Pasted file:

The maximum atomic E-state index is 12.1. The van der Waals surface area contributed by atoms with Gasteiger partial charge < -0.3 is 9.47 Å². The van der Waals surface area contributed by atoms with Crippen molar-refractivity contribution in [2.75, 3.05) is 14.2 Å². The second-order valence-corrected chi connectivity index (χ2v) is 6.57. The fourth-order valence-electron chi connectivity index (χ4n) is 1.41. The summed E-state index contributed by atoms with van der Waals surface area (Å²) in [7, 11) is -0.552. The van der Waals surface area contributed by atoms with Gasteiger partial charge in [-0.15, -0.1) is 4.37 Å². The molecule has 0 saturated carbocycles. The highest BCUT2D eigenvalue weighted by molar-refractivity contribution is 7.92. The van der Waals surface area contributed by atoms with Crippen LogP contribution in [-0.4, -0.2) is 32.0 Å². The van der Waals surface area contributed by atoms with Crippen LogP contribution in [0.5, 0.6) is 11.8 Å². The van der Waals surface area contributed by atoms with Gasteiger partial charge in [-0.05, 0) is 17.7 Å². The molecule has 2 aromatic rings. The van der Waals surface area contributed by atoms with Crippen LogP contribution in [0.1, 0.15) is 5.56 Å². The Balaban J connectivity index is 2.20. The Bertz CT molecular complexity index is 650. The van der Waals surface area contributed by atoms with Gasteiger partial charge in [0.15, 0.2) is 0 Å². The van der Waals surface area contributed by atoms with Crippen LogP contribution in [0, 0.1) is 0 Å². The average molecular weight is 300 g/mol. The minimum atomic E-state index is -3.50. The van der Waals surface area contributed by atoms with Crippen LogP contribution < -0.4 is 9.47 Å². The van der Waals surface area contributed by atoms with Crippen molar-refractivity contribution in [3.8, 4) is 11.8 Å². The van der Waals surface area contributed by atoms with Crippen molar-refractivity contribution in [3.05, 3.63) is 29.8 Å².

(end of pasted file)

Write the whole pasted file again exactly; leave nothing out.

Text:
The maximum atomic E-state index is 12.1. The van der Waals surface area contributed by atoms with Gasteiger partial charge < -0.3 is 9.47 Å². The van der Waals surface area contributed by atoms with Crippen molar-refractivity contribution in [2.75, 3.05) is 14.2 Å². The second-order valence-corrected chi connectivity index (χ2v) is 6.57. The fourth-order valence-electron chi connectivity index (χ4n) is 1.41. The summed E-state index contributed by atoms with van der Waals surface area (Å²) in [7, 11) is -0.552. The van der Waals surface area contributed by atoms with Gasteiger partial charge in [-0.15, -0.1) is 4.37 Å². The molecule has 0 saturated carbocycles. The highest BCUT2D eigenvalue weighted by molar-refractivity contribution is 7.92. The van der Waals surface area contributed by atoms with Crippen LogP contribution in [-0.4, -0.2) is 32.0 Å². The van der Waals surface area contributed by atoms with Crippen LogP contribution in [0.5, 0.6) is 11.8 Å². The van der Waals surface area contributed by atoms with Gasteiger partial charge in [-0.05, 0) is 17.7 Å². The molecule has 2 aromatic rings. The van der Waals surface area contributed by atoms with Crippen LogP contribution in [0.1, 0.15) is 5.56 Å². The Balaban J connectivity index is 2.20. The Bertz CT molecular complexity index is 650. The van der Waals surface area contributed by atoms with Gasteiger partial charge in [0.15, 0.2) is 0 Å². The van der Waals surface area contributed by atoms with Crippen LogP contribution in [0, 0.1) is 0 Å². The average molecular weight is 300 g/mol. The minimum atomic E-state index is -3.50. The van der Waals surface area contributed by atoms with Crippen LogP contribution < -0.4 is 9.47 Å². The van der Waals surface area contributed by atoms with Crippen molar-refractivity contribution in [3.8, 4) is 11.8 Å². The van der Waals surface area contributed by atoms with Crippen molar-refractivity contribution in [3.05, 3.63) is 29.8 Å².